Unlike other efforts to improve civic literacy and civic virtue, this approach assumes that developing robust American citizens is a matter of the heart as well as the mind, and requires more than approving our lofty principles or knowing our history and institutions. Like building character generally, making citizens requires educating the moral imagination and sentiments, and developing fitting habits of the heart—matters both displayed in and nurtured by our great works of imaginative literature and rhetoric. The readings collected in this anthology shed light on our civic character and ways, encourage thoughtful patriotic attachment, and elicit timeless aspirations for civic improvement—always with an eye on our founding commitment to freedom and equality.


“First Among Equals: George Washington and the American Presidency,” February 17, 2012. This event will open with a reading of portions of George Washington’s Farewell Address, a selection from the anthology. A distinguished panel will then discuss Washington’s exemplary founding presidency, its lessons for the modern presidency (as well as for today’s aspiring presidential candidates), and the importance of preserving and perpetuating our political institutions.

“Why Memorial Day?” A Book Forum with Senator John McCain, May 25, 2011. Several selections in the anthology deal with the importance of civic holidays for the perpetuation of our institutions and the attachment of our citizens. This forum will introduce the book with a discussion of the meaning and importance of Memorial Day, a holiday first instituted to honor those who died in the Civil War defending the Union.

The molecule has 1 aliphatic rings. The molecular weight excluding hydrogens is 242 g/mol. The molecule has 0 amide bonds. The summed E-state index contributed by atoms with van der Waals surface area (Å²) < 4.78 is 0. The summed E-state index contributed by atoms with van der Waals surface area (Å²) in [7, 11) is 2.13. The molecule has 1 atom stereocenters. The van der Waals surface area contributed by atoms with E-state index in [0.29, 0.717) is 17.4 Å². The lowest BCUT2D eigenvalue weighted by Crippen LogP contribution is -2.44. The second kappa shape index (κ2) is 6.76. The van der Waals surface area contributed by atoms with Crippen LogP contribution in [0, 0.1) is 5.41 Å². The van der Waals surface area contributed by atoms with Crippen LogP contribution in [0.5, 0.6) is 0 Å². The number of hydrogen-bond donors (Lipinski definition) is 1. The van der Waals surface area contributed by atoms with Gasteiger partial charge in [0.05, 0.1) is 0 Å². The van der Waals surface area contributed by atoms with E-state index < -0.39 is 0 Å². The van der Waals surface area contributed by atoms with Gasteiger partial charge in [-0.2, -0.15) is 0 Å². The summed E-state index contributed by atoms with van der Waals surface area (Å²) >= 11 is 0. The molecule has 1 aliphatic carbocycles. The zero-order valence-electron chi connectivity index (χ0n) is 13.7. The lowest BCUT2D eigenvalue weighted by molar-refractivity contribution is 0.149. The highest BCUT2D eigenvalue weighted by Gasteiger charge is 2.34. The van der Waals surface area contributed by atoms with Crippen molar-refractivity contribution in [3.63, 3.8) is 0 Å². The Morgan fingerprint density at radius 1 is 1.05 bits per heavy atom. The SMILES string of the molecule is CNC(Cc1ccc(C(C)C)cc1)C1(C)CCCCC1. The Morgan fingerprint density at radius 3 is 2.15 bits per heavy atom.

The point of departure for our discussion will be a reading of “In Our Youth Our Hearts Were Touched with Fire,” by Civil War veteran and Supreme Court Justice Oliver Wendell Holmes Jr., delivered as a defense of Memorial Day on May 30, 1884. Panelists will then discuss the speech and the meaning of Memorial Day today.


AEI Video: The End of History in America’s Classrooms

AEI scholars Gary J. Schmitt and Frederick M. Hess discuss the results of our new teacher survey, High Schools, Civics, and Citizenship: What Social Studies Teachers Think and Do, in three videos from AEI.


Private Schools, Public Ends